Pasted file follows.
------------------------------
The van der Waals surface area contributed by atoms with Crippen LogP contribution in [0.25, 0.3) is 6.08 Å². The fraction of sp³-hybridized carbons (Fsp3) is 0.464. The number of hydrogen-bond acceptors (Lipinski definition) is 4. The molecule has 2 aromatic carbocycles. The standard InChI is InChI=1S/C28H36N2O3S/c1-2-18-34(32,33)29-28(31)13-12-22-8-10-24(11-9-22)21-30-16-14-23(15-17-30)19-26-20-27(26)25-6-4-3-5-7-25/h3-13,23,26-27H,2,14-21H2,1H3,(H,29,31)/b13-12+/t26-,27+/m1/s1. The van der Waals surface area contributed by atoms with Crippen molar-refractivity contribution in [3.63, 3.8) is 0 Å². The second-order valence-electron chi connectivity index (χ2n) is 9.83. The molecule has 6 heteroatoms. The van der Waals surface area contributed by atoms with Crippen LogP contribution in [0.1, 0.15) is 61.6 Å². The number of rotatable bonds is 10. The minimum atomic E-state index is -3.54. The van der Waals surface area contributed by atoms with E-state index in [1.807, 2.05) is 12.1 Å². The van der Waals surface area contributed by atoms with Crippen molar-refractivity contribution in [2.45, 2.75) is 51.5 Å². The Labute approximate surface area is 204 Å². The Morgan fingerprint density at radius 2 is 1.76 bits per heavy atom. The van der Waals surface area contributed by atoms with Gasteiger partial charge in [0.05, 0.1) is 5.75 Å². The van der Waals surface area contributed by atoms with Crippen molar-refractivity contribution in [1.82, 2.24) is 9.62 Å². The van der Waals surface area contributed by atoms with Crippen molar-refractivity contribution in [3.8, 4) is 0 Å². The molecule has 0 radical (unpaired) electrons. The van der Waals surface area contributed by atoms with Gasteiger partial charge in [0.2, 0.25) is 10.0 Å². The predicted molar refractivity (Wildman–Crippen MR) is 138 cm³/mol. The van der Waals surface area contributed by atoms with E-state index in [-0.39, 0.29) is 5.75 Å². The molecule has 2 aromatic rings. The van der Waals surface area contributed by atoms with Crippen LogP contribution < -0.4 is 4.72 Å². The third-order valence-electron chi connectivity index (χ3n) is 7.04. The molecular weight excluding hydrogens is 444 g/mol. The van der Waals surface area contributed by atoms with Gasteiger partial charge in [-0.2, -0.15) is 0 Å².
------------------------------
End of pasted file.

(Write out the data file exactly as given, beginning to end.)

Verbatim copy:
The van der Waals surface area contributed by atoms with Crippen LogP contribution in [0.25, 0.3) is 6.08 Å². The fraction of sp³-hybridized carbons (Fsp3) is 0.464. The number of hydrogen-bond acceptors (Lipinski definition) is 4. The molecule has 2 aromatic carbocycles. The standard InChI is InChI=1S/C28H36N2O3S/c1-2-18-34(32,33)29-28(31)13-12-22-8-10-24(11-9-22)21-30-16-14-23(15-17-30)19-26-20-27(26)25-6-4-3-5-7-25/h3-13,23,26-27H,2,14-21H2,1H3,(H,29,31)/b13-12+/t26-,27+/m1/s1. The van der Waals surface area contributed by atoms with Crippen molar-refractivity contribution in [3.63, 3.8) is 0 Å². The second-order valence-electron chi connectivity index (χ2n) is 9.83. The molecule has 6 heteroatoms. The van der Waals surface area contributed by atoms with Crippen LogP contribution in [0.1, 0.15) is 61.6 Å². The number of rotatable bonds is 10. The minimum atomic E-state index is -3.54. The van der Waals surface area contributed by atoms with E-state index in [1.807, 2.05) is 12.1 Å². The van der Waals surface area contributed by atoms with Crippen molar-refractivity contribution in [2.45, 2.75) is 51.5 Å². The Labute approximate surface area is 204 Å². The Morgan fingerprint density at radius 2 is 1.76 bits per heavy atom. The van der Waals surface area contributed by atoms with Gasteiger partial charge in [0.05, 0.1) is 5.75 Å². The van der Waals surface area contributed by atoms with Crippen molar-refractivity contribution in [1.82, 2.24) is 9.62 Å². The van der Waals surface area contributed by atoms with Crippen molar-refractivity contribution in [3.8, 4) is 0 Å². The molecule has 0 radical (unpaired) electrons. The van der Waals surface area contributed by atoms with Gasteiger partial charge in [0.2, 0.25) is 10.0 Å². The predicted molar refractivity (Wildman–Crippen MR) is 138 cm³/mol. The van der Waals surface area contributed by atoms with E-state index in [-0.39, 0.29) is 5.75 Å². The molecule has 2 aromatic rings. The van der Waals surface area contributed by atoms with Crippen LogP contribution < -0.4 is 4.72 Å². The third-order valence-electron chi connectivity index (χ3n) is 7.04. The molecular weight excluding hydrogens is 444 g/mol. The van der Waals surface area contributed by atoms with Gasteiger partial charge in [-0.2, -0.15) is 0 Å².